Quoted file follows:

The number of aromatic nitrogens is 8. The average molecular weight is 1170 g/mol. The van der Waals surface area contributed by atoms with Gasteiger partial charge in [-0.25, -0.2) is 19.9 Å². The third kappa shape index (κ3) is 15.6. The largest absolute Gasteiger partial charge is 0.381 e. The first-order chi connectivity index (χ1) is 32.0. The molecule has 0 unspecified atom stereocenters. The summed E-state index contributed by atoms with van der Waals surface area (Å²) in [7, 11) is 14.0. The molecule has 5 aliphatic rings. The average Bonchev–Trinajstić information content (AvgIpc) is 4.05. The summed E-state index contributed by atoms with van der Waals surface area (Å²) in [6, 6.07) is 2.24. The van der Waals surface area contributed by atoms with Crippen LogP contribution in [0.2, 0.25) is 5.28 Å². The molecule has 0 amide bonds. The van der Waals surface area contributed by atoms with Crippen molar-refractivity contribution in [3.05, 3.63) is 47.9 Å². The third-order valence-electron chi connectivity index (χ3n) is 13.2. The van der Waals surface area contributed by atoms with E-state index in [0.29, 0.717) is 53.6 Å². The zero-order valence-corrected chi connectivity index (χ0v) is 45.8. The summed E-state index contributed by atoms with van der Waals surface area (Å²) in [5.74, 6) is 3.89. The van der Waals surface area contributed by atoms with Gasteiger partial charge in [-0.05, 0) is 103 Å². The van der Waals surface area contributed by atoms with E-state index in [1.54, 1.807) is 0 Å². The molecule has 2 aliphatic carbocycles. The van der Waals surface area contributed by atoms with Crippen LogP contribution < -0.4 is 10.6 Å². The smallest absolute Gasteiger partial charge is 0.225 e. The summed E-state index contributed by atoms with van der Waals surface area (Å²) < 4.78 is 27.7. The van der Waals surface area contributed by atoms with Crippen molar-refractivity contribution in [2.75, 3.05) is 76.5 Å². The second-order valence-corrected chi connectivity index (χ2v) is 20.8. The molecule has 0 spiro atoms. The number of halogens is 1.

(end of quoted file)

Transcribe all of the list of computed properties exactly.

The number of aromatic nitrogens is 8. The average molecular weight is 1170 g/mol. The van der Waals surface area contributed by atoms with Gasteiger partial charge in [-0.25, -0.2) is 19.9 Å². The third kappa shape index (κ3) is 15.6. The largest absolute Gasteiger partial charge is 0.381 e. The first-order chi connectivity index (χ1) is 32.0. The molecule has 0 unspecified atom stereocenters. The summed E-state index contributed by atoms with van der Waals surface area (Å²) in [7, 11) is 14.0. The molecule has 5 aliphatic rings. The average Bonchev–Trinajstić information content (AvgIpc) is 4.05. The summed E-state index contributed by atoms with van der Waals surface area (Å²) in [6, 6.07) is 2.24. The van der Waals surface area contributed by atoms with Crippen LogP contribution in [0.2, 0.25) is 5.28 Å². The molecule has 0 amide bonds. The van der Waals surface area contributed by atoms with Crippen molar-refractivity contribution in [3.05, 3.63) is 47.9 Å². The third-order valence-electron chi connectivity index (χ3n) is 13.2. The van der Waals surface area contributed by atoms with E-state index in [0.29, 0.717) is 53.6 Å². The zero-order valence-corrected chi connectivity index (χ0v) is 45.8. The summed E-state index contributed by atoms with van der Waals surface area (Å²) in [5.74, 6) is 3.89. The van der Waals surface area contributed by atoms with Gasteiger partial charge in [-0.05, 0) is 103 Å². The van der Waals surface area contributed by atoms with E-state index in [1.54, 1.807) is 0 Å². The molecule has 2 aliphatic carbocycles. The van der Waals surface area contributed by atoms with Crippen LogP contribution < -0.4 is 10.6 Å². The smallest absolute Gasteiger partial charge is 0.225 e. The summed E-state index contributed by atoms with van der Waals surface area (Å²) < 4.78 is 27.7. The van der Waals surface area contributed by atoms with Crippen molar-refractivity contribution in [2.75, 3.05) is 76.5 Å². The second-order valence-corrected chi connectivity index (χ2v) is 20.8. The molecule has 0 spiro atoms. The number of halogens is 1.